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ITAL B102 Intermediate Italian Spring 2016 This course provides students with a broader basis for learning to communicate effectively and accurately in Italian. While the principal aspect of the course is to further develop language abilities, the course also imparts a foundation for the understanding of modern and contemporary Italy. Students will gain an appreciation for Italian culture and be able to communicate orally and in writing in a wide variety of topics. We will read a novel to analyze aspects on modern and contemporary Italy. We will also view and discuss Italian films and internet materials. Prerequisite: ITAL B101 or placement. Course does not meet an Approach

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ITAL B201 Focus: Italian Culture and Society I Not offered 2015-16 Language and Cultural Studies course with a strong cultural component. It focuses on the wide variety of problems that a post-industrial and mostly urban society like Italy must face today. Language structure and patterns will be reinforced through the study of music, short films, current issues, and even stereotypes. Prerequisite: ITAL 102, or equivalent. Critical Interpretation (CI)

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ITAL B207 Dante in Translation Not offered 2015-16 A reading of the Vita Nuova (Poems of Youth) and The Divine Comedy: Hell, Purgatory and Paradise in order to discover the subtle nuances of meaning in the text and to introduce students to Dante's tripartite vision of the afterlife. Dante's masterpiece lends itself to study from various perspectives: theological, philosophical, political, allegorical, historical, cultural, and literary. Personal journey, civic responsibilities, love, genre, governmental accountability, church-state relations, the tenuous balance between freedom of expression and censorship--these are some of the themes that will frame the discussions. Course taught in English; One additional hour for students who want Italian credit (ITAL 301). Inquiry into the Past (IP)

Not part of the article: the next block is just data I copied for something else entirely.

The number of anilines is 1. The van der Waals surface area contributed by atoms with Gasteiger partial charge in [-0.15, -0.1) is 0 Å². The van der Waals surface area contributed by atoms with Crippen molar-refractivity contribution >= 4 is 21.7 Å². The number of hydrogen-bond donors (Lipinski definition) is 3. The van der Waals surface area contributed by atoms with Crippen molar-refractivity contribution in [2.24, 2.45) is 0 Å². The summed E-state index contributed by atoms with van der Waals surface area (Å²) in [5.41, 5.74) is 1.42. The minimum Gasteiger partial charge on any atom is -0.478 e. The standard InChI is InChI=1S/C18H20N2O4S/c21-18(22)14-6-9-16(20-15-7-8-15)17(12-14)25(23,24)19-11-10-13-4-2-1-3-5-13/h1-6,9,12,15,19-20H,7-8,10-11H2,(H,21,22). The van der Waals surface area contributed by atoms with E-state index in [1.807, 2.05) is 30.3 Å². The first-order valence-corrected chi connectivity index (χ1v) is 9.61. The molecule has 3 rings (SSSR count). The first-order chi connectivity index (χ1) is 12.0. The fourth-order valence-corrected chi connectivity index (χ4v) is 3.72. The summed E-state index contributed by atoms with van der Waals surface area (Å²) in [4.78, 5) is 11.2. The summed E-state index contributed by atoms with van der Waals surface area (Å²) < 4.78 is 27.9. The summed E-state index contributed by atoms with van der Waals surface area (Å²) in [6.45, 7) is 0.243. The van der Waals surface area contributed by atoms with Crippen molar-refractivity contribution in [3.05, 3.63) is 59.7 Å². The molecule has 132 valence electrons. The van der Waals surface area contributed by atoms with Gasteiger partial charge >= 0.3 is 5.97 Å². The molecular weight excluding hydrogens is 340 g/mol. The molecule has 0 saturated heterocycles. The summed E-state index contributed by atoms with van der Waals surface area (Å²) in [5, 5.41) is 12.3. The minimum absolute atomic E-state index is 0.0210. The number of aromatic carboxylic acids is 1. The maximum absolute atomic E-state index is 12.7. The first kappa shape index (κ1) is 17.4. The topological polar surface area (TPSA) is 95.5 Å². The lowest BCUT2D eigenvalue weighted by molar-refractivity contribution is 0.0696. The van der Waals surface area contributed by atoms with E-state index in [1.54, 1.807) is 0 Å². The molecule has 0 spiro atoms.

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ITAL B208 Petrarca and Boccaccio in Translation Not offered 2015-16 The course will focus on a close analysis of Petrarch's Canzoniere and Boccaccio's Decameron, with attention given also to their minor works and the historical/literary context connected with these texts. Attention will also be given to Florentine literature, art, thought, and history from the death of Dante to the age of Lorenzo de' Medici. Texts and topics available for study include the Trecento vernacular works of Petrarch and Boccaccio; and Florentine humanism from Salutati to Alberti. Course taught In English; One additional hour for students who want Italian credit (ITAL B303) Critical Interpretation (CI) Counts toward Health Studies

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ITAL B211 Primo Levi, the Holocaust, and Its Aftermath Not offered 2015-16 A consideration, through analysis and appreciation of his major works, of how the horrific experience of the Holocaust awakened in Primo Levi a growing awareness of his Jewish heritage and led him to become one of the dominant voices of that tragic historical event, as well as one of the most original new literary figures of post-World War II Italy. Always in relation to Levi and his works, attention will also be given to other Italian women writers whose works are also connected with the Holocaust. Cross-Cultural Analysis (CC)